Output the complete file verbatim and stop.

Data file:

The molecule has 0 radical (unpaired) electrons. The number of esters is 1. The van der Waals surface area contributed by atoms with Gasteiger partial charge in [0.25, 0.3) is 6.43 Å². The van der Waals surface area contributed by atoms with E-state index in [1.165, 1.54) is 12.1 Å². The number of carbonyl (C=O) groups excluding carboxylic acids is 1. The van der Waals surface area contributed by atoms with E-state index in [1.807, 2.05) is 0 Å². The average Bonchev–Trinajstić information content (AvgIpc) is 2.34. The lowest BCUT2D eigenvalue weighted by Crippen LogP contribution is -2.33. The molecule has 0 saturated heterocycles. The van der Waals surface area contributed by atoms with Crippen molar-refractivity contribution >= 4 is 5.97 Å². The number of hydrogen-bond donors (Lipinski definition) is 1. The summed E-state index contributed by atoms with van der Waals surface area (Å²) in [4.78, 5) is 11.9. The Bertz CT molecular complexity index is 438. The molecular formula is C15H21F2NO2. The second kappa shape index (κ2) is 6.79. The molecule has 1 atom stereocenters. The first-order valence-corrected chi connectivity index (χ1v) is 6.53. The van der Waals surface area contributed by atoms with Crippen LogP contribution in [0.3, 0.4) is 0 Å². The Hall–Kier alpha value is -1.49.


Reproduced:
The molecule has 0 radical (unpaired) electrons. The number of esters is 1. The van der Waals surface area contributed by atoms with Gasteiger partial charge in [0.25, 0.3) is 6.43 Å². The van der Waals surface area contributed by atoms with E-state index in [1.165, 1.54) is 12.1 Å². The number of carbonyl (C=O) groups excluding carboxylic acids is 1. The van der Waals surface area contributed by atoms with E-state index in [1.807, 2.05) is 0 Å². The average Bonchev–Trinajstić information content (AvgIpc) is 2.34. The lowest BCUT2D eigenvalue weighted by Crippen LogP contribution is -2.33. The molecule has 0 saturated heterocycles. The van der Waals surface area contributed by atoms with Crippen molar-refractivity contribution >= 4 is 5.97 Å². The number of hydrogen-bond donors (Lipinski definition) is 1. The summed E-state index contributed by atoms with van der Waals surface area (Å²) in [4.78, 5) is 11.9. The Bertz CT molecular complexity index is 438. The molecular formula is C15H21F2NO2. The second kappa shape index (κ2) is 6.79. The molecule has 1 atom stereocenters. The first-order valence-corrected chi connectivity index (χ1v) is 6.53. The van der Waals surface area contributed by atoms with Crippen LogP contribution in [0.3, 0.4) is 0 Å². The Hall–Kier alpha value is -1.49.